Key study: Subjective social status and stress in teenagers (Rahal et al. 2019)

Travis Dixon Health Psychology, Key Studies, Studies and Theories Leave a Comment

Social status is an important predictor of numerous mental and physical health problems. Generally speaking, the lower your social status, the more at risk you are for developing health problems, like chronic stress and heart disease. While socioeconomic status has been extensively researched, more modern studies are focusing on subjective social status. This is particularly relevant for understanding stress in teenagers. …

Key Study: Stress beliefs and health problems (Fischer et al., 2016)

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The following information is adapted from our eBook: IB Health Psychology – A Revision Guide. Why do people develop physical health problems? One answer could be based on stress beliefs – if you think stress is bad you might be more likely to have health problems. This was one finding from the following study.  Stress is correlated with a number …

Key Study: Cognitive appraisals and the stress response (Lazarus, 1963)

Travis Dixon Cognitive Psychology, Health Psychology, Key Studies Leave a Comment

The most influential cognitive explanation of stress is based on “cognitive appraisals” – how we assess the relevance and potential harm of a stressor. The following study is one of many that supports this explanation. Stress is a complex phenomenon that involves biological, psychological and environmental factors. Richard Lazarus was a pre-eminent psychologist in the field of stress research. Along …

Key Study: Social status and stress in Olive Baboons (Sapolsky, 1990)

Travis Dixon Health Psychology, Key Studies, Studies and Theories Leave a Comment

An interesting finding in the field of stress and health psychology is that people with higher social status are generally in better health: they have lower rates of heart disease, are less obese and live longer. Why? One reason could be because they are less stressed.  A lot of our knowledge about stress and health comes from animal studies, particularly those …

Key Study: Schema Theory & the Superwoman Self-schema

Travis Dixon Cognitive Psychology, Key Studies Leave a Comment

Schema theory is one of the most important theories in cognitive psychology, but it can also be one of the more difficult theories to understand. The best way, I’ve found, to understand schema theory is to look at as many real-life examples as possible. In this post, we’ll look at a fascinating example – the AfricanAmerican Superwoman self-schema. A schema …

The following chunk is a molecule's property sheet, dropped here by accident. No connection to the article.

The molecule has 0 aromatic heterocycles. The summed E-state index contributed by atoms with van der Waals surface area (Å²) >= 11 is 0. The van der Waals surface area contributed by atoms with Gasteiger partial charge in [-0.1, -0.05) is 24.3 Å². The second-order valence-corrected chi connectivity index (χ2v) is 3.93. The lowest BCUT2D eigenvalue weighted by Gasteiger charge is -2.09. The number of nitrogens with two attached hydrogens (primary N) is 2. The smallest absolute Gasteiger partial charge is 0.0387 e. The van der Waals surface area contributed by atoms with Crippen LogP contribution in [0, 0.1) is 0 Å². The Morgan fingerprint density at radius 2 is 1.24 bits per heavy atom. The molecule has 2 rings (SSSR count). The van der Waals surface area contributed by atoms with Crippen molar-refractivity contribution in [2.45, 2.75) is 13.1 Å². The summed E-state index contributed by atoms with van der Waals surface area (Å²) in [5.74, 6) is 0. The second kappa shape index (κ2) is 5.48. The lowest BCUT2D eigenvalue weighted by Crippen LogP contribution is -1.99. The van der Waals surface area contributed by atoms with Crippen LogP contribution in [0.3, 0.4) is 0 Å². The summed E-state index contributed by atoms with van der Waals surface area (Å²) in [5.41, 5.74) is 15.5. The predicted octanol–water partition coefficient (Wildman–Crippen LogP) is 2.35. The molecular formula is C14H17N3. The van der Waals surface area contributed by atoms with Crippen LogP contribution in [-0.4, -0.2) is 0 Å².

Power Distance and Plane Crashes: The Gladwell Hypothesis

Travis Dixon Key Studies, Social and Cultural Psychology 3 Comments

I recently read Malcolm Gladwell’s excellent book “Outliers.” In this book, Gladwell gives an interesting psychological explanation for why some countries have higher rates of plane crashes than others. The “Gladwell Hypothesis,” as it has come to be known, suggests that plane crashes can be explained by looking at cultural values. In particular, the cultural dimension of “power distance.” Power …

Key Study: Gandhi and the Anchoring Effect
Strack & Mussweiler, 1997

Travis Dixon Cognitive Psychology, Key Studies, Studies and Theories 6 Comments

Are we always in control of our thoughts, or can they be influenced by invisible forces? The art of persuasion and subtle manipulation is a fascinating field of study in psychology. In this post, we’ll look at how people can manipulate our cognitive biases to influence our decision-making. One of the more interesting cognitive biases  is the “anchoring effect.”  The anchoring …

Key Study: The Marshmallow Test Across Cultures: German vs. Cameroon Kids (Lamm et al. 2018)
An example of how enculturation can influence behaviour.

Travis Dixon Developmental Psychology, Key Studies, Social and Cultural Psychology Leave a Comment

“The Marshmallow Test” was designed by Stanford Psychologist Walter Mischel in the 1960s. It’s a test of a kid’s ability to delay gratification – to wait for something they really want. The ability to delay gratification has been correlated with a number of successful outcomes, including doing better at school, getting higher SATs and being less likely to end up …

Key Study: “The Sweaty T-shirt Study” (Wedekind et al. 1995)

Travis Dixon Biological Psychology, Human Relationships, Key Studies 16 Comments

Updated June, 2020 Can we smell someone’s genes? Not their trousers, but their genetics. The Swiss Biological Researcher Claus Wedekind and his colleagues conducted a famous study to see if our preference for smells is linked with our genetics. In other words, they wanted to see if we prefer the smell of someone who has genes that would be a …

Key Study: Childhood stress and its effects on serotonin (an animal experiment), (Gardner et al. 2009)

Travis Dixon Biological Psychology, IB Psychology HL Extensions, Key Studies Leave a Comment

This animal experiment by Gardner et al. (2009) could explain links between stress early in life when we’re kids and our behaviour as adults. The use of rats in this study allows the researchers to manipulate and measure IVs and DVs in ways that would be impossible in human subjects. The study provides possible explanations for why early life stress …